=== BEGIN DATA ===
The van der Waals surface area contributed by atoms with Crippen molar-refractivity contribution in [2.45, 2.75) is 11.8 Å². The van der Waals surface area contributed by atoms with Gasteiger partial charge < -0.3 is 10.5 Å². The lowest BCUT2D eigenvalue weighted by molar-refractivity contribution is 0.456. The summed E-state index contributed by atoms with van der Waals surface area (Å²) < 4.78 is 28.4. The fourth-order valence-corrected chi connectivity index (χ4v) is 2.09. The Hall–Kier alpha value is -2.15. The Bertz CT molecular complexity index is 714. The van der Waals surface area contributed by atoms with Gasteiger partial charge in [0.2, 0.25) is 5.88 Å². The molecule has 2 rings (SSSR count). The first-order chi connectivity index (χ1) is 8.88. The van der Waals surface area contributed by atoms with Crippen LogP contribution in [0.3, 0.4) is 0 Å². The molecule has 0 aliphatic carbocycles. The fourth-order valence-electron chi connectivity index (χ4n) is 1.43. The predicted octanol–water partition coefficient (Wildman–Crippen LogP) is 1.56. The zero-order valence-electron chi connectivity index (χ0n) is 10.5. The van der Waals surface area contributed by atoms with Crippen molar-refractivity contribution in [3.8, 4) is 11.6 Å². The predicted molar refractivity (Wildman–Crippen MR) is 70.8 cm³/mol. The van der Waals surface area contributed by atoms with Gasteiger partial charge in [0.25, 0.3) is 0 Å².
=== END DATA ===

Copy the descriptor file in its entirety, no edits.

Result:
The van der Waals surface area contributed by atoms with Crippen molar-refractivity contribution in [2.45, 2.75) is 11.8 Å². The van der Waals surface area contributed by atoms with Gasteiger partial charge < -0.3 is 10.5 Å². The lowest BCUT2D eigenvalue weighted by molar-refractivity contribution is 0.456. The summed E-state index contributed by atoms with van der Waals surface area (Å²) < 4.78 is 28.4. The fourth-order valence-corrected chi connectivity index (χ4v) is 2.09. The Hall–Kier alpha value is -2.15. The Bertz CT molecular complexity index is 714. The van der Waals surface area contributed by atoms with Gasteiger partial charge in [0.2, 0.25) is 5.88 Å². The molecule has 2 rings (SSSR count). The first-order chi connectivity index (χ1) is 8.88. The van der Waals surface area contributed by atoms with Crippen LogP contribution in [0.3, 0.4) is 0 Å². The molecule has 0 aliphatic carbocycles. The fourth-order valence-electron chi connectivity index (χ4n) is 1.43. The predicted octanol–water partition coefficient (Wildman–Crippen LogP) is 1.56. The zero-order valence-electron chi connectivity index (χ0n) is 10.5. The van der Waals surface area contributed by atoms with Crippen molar-refractivity contribution in [3.8, 4) is 11.6 Å². The predicted molar refractivity (Wildman–Crippen MR) is 70.8 cm³/mol. The van der Waals surface area contributed by atoms with Gasteiger partial charge in [0.25, 0.3) is 0 Å².